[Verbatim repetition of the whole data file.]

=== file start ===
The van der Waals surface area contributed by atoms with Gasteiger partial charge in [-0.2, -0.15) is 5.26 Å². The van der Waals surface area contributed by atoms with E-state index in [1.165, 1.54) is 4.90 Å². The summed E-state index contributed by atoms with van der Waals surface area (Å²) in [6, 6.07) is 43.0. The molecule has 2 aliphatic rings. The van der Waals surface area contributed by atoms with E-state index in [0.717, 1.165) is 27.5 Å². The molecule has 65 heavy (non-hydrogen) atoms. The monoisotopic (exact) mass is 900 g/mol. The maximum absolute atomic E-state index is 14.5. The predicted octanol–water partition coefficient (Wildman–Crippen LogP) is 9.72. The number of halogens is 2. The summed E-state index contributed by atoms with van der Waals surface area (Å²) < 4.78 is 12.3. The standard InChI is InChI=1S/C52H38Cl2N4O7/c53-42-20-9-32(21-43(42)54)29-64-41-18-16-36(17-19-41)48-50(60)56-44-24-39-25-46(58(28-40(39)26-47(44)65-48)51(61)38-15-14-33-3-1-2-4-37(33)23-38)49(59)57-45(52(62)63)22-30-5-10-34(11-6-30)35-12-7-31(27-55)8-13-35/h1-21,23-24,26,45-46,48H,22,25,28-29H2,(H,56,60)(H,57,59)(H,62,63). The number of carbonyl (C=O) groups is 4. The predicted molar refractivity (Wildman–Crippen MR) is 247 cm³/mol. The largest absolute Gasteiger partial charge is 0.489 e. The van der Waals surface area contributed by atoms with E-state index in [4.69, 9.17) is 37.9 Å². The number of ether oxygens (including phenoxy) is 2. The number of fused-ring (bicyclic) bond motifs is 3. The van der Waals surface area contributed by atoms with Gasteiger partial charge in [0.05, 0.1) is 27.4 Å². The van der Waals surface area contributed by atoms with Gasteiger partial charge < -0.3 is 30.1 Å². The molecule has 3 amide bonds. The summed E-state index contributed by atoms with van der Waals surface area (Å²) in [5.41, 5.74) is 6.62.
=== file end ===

The van der Waals surface area contributed by atoms with Gasteiger partial charge in [-0.2, -0.15) is 5.26 Å². The van der Waals surface area contributed by atoms with E-state index in [1.165, 1.54) is 4.90 Å². The summed E-state index contributed by atoms with van der Waals surface area (Å²) in [6, 6.07) is 43.0. The molecule has 2 aliphatic rings. The van der Waals surface area contributed by atoms with E-state index in [0.717, 1.165) is 27.5 Å². The molecule has 65 heavy (non-hydrogen) atoms. The monoisotopic (exact) mass is 900 g/mol. The maximum absolute atomic E-state index is 14.5. The predicted octanol–water partition coefficient (Wildman–Crippen LogP) is 9.72. The number of halogens is 2. The summed E-state index contributed by atoms with van der Waals surface area (Å²) < 4.78 is 12.3. The standard InChI is InChI=1S/C52H38Cl2N4O7/c53-42-20-9-32(21-43(42)54)29-64-41-18-16-36(17-19-41)48-50(60)56-44-24-39-25-46(58(28-40(39)26-47(44)65-48)51(61)38-15-14-33-3-1-2-4-37(33)23-38)49(59)57-45(52(62)63)22-30-5-10-34(11-6-30)35-12-7-31(27-55)8-13-35/h1-21,23-24,26,45-46,48H,22,25,28-29H2,(H,56,60)(H,57,59)(H,62,63). The number of carbonyl (C=O) groups is 4. The predicted molar refractivity (Wildman–Crippen MR) is 247 cm³/mol. The largest absolute Gasteiger partial charge is 0.489 e. The van der Waals surface area contributed by atoms with E-state index in [4.69, 9.17) is 37.9 Å². The number of ether oxygens (including phenoxy) is 2. The number of fused-ring (bicyclic) bond motifs is 3. The van der Waals surface area contributed by atoms with Gasteiger partial charge in [0.05, 0.1) is 27.4 Å². The van der Waals surface area contributed by atoms with Gasteiger partial charge < -0.3 is 30.1 Å². The molecule has 3 amide bonds. The summed E-state index contributed by atoms with van der Waals surface area (Å²) in [5.41, 5.74) is 6.62.